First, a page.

US Southern Command Chief General Laura Richardson Tuesday praised Uruguay's democratic tradition and insisted her country was not seeking to set up a military base, thus denying claims from the labor grouping Pit-Cnt earlier this week.
Absolutely negative! It is not what the United States Southern Command does, we do not establish bases,” Richardson said during a press conference in Montevideo where she met with Defense Minister Javier García. “We come here as democracies, we jointly identify the threats and work together to achieve those objectives,” she added.
Richardson also highlighted Uruguay's stance regarding human rights, labor laws, environmental protection, and peacekeeping operations while underlining that Washington and Montevideo have more than 70 years of defense relations.
“Many people think that, as a military, all we do and care about is strong power, but it's not just about hard power; the military has many capabilities with softer power, and the donation of humanitarian assistance that will be made on Thursday is proof of that,” Richardson stressed. The General will participate in an event where she will donate four Bambi buckets and other supplies to assist in firefighting, for a sum close to US$ 1 million. We also have about 50 breathing apparatuses that we will donate that will also help fire departments counter fires and put them out, she confided.
For me, it is an honor as commander of the U.S. Southern Command to be here with my delegation to strengthen and further the relationship we have with this country, she added.
While here, my goal is to listen to your leaders, learn more about the important contributions of your armed forces to global peace and regional security, and express our strong commitment to strengthening cooperation, Richardson noted in a statement from the US Embassy.
Richardson also underscored that three women were promoted to the rank of colonel in Uruguay last year and said she would be discussing the Women, Peace, and Security program with the Uruguayan Armed Forces during her stay.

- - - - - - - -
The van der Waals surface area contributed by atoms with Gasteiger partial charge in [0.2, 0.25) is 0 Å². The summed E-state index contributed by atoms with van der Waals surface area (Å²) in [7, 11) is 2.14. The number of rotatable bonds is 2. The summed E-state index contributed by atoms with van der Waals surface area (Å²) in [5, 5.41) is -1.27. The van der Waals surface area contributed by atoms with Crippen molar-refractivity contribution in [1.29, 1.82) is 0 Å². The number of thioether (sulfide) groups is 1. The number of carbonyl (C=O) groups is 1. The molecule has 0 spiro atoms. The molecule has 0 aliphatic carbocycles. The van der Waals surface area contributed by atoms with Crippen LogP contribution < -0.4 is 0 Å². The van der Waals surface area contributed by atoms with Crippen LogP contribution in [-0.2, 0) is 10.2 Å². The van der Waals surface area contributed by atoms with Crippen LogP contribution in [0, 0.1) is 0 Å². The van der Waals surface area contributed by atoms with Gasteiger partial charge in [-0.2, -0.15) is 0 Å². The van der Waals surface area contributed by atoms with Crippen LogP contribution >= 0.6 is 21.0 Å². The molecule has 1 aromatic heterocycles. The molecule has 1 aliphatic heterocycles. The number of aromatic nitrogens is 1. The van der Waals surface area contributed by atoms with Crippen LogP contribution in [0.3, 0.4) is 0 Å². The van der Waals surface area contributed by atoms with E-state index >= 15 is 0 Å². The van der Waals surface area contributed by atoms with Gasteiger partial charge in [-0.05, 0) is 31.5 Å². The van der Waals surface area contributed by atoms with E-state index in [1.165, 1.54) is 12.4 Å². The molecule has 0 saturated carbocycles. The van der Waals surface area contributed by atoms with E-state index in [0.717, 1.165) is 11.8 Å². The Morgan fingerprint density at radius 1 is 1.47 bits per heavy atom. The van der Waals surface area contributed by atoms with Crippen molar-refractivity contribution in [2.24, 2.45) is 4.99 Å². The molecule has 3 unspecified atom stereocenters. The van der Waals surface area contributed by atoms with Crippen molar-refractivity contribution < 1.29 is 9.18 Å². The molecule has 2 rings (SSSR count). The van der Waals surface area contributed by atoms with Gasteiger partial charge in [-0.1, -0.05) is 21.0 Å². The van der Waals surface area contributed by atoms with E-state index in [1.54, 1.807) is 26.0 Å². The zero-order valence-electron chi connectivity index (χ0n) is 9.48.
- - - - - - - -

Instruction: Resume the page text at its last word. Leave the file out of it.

Regarding China's presence in the region, the General admitted that it is very important to see their perspective on this problem and how we can work together to combat the threats.
Garcia highlighted the work of the Uruguayan military in peace missions and stressed the importance of expanding and sustaining these missions. He also said the United States would be donating to Uruguay armored vehicles to be used in these missions and on the borders. The issue of coastal radars was also raised during his talks with the four-star general. Taking care of our sea is as important from the production and environmental point of view as taking care of our airspace. We are working on that and other issues, García explained.
We all know the weight that the United States has in the world and, obviously, in the United Nations. Therefore, Uruguay's leadership, recognized by the United Nations and the United States, must serve to continue advancing in peace missions, García also pointed out while announcing that this year, at the request of the Congo, the mission there will end and, therefore, from Uruguay we are looking for other places of deployment.”